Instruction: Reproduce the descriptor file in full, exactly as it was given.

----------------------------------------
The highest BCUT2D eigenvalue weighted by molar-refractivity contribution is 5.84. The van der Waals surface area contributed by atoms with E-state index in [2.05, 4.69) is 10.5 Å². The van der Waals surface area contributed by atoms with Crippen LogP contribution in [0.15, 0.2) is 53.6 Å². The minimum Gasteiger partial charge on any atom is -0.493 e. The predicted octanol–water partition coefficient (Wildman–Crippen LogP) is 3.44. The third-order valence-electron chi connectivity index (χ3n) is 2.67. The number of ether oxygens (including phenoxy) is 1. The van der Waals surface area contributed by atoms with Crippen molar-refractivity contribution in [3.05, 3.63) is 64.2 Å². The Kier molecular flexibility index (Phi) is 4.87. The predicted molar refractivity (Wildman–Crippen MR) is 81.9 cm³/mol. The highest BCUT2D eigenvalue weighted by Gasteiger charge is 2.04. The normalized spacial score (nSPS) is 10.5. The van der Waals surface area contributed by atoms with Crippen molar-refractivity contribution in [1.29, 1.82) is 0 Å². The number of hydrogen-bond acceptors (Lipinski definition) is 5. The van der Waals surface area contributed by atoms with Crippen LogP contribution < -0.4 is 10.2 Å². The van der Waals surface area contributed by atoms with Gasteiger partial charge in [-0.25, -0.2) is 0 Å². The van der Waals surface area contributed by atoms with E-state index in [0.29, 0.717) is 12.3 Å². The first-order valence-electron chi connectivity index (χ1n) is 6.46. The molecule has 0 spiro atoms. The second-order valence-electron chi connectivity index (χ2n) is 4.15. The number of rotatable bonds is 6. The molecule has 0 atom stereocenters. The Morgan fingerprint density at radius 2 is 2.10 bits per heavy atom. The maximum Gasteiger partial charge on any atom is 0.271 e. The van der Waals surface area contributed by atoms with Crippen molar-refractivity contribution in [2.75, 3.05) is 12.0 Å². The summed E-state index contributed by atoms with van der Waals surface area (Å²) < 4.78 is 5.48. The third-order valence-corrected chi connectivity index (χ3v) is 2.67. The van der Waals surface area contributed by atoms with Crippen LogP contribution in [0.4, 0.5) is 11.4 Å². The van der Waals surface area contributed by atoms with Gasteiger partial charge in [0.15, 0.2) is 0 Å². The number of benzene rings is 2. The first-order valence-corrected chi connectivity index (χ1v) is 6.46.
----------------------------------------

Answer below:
The highest BCUT2D eigenvalue weighted by molar-refractivity contribution is 5.84. The van der Waals surface area contributed by atoms with E-state index in [2.05, 4.69) is 10.5 Å². The van der Waals surface area contributed by atoms with Crippen LogP contribution in [0.15, 0.2) is 53.6 Å². The minimum Gasteiger partial charge on any atom is -0.493 e. The predicted octanol–water partition coefficient (Wildman–Crippen LogP) is 3.44. The third-order valence-electron chi connectivity index (χ3n) is 2.67. The number of ether oxygens (including phenoxy) is 1. The van der Waals surface area contributed by atoms with Crippen molar-refractivity contribution in [3.05, 3.63) is 64.2 Å². The Kier molecular flexibility index (Phi) is 4.87. The predicted molar refractivity (Wildman–Crippen MR) is 81.9 cm³/mol. The highest BCUT2D eigenvalue weighted by Gasteiger charge is 2.04. The normalized spacial score (nSPS) is 10.5. The van der Waals surface area contributed by atoms with Crippen molar-refractivity contribution in [1.29, 1.82) is 0 Å². The number of hydrogen-bond acceptors (Lipinski definition) is 5. The van der Waals surface area contributed by atoms with Crippen LogP contribution < -0.4 is 10.2 Å². The van der Waals surface area contributed by atoms with Gasteiger partial charge in [-0.25, -0.2) is 0 Å². The van der Waals surface area contributed by atoms with E-state index in [0.29, 0.717) is 12.3 Å². The first-order valence-electron chi connectivity index (χ1n) is 6.46. The molecule has 0 spiro atoms. The second-order valence-electron chi connectivity index (χ2n) is 4.15. The number of rotatable bonds is 6. The molecule has 0 atom stereocenters. The Morgan fingerprint density at radius 2 is 2.10 bits per heavy atom. The maximum Gasteiger partial charge on any atom is 0.271 e. The van der Waals surface area contributed by atoms with Crippen molar-refractivity contribution in [2.75, 3.05) is 12.0 Å². The summed E-state index contributed by atoms with van der Waals surface area (Å²) < 4.78 is 5.48. The third-order valence-corrected chi connectivity index (χ3v) is 2.67. The van der Waals surface area contributed by atoms with Crippen LogP contribution in [0.4, 0.5) is 11.4 Å². The van der Waals surface area contributed by atoms with Gasteiger partial charge in [0.15, 0.2) is 0 Å². The number of benzene rings is 2. The first-order valence-corrected chi connectivity index (χ1v) is 6.46.